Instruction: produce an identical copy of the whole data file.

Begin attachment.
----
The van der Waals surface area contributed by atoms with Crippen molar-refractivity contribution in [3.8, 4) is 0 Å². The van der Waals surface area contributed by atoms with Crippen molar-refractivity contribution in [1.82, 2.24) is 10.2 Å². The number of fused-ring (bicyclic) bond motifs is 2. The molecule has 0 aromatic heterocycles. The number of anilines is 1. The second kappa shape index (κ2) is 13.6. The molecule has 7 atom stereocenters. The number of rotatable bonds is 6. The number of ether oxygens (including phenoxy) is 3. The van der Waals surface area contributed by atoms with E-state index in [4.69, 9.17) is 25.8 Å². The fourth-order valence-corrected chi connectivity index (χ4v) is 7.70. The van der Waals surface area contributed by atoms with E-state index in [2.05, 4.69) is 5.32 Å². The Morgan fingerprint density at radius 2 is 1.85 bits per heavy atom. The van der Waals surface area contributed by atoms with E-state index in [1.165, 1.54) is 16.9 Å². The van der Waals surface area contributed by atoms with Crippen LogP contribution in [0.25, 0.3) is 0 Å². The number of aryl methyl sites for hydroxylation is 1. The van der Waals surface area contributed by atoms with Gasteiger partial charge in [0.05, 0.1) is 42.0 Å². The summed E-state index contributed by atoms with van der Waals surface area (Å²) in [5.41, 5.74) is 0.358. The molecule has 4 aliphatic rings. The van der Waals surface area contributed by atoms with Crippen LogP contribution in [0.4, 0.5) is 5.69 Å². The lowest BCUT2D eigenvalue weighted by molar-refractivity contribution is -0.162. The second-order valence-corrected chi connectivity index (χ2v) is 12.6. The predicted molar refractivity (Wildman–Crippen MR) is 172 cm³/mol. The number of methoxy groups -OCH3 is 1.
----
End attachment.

The van der Waals surface area contributed by atoms with Crippen molar-refractivity contribution in [3.8, 4) is 0 Å². The van der Waals surface area contributed by atoms with Crippen molar-refractivity contribution in [1.82, 2.24) is 10.2 Å². The number of fused-ring (bicyclic) bond motifs is 2. The molecule has 0 aromatic heterocycles. The number of anilines is 1. The second kappa shape index (κ2) is 13.6. The molecule has 7 atom stereocenters. The number of rotatable bonds is 6. The number of ether oxygens (including phenoxy) is 3. The van der Waals surface area contributed by atoms with E-state index in [4.69, 9.17) is 25.8 Å². The fourth-order valence-corrected chi connectivity index (χ4v) is 7.70. The van der Waals surface area contributed by atoms with E-state index in [2.05, 4.69) is 5.32 Å². The Morgan fingerprint density at radius 2 is 1.85 bits per heavy atom. The van der Waals surface area contributed by atoms with E-state index in [1.165, 1.54) is 16.9 Å². The van der Waals surface area contributed by atoms with Crippen LogP contribution in [0.25, 0.3) is 0 Å². The number of aryl methyl sites for hydroxylation is 1. The van der Waals surface area contributed by atoms with Gasteiger partial charge in [0.05, 0.1) is 42.0 Å². The summed E-state index contributed by atoms with van der Waals surface area (Å²) in [5.41, 5.74) is 0.358. The molecule has 4 aliphatic rings. The van der Waals surface area contributed by atoms with Crippen LogP contribution in [0.4, 0.5) is 5.69 Å². The lowest BCUT2D eigenvalue weighted by molar-refractivity contribution is -0.162. The second-order valence-corrected chi connectivity index (χ2v) is 12.6. The predicted molar refractivity (Wildman–Crippen MR) is 172 cm³/mol. The number of methoxy groups -OCH3 is 1.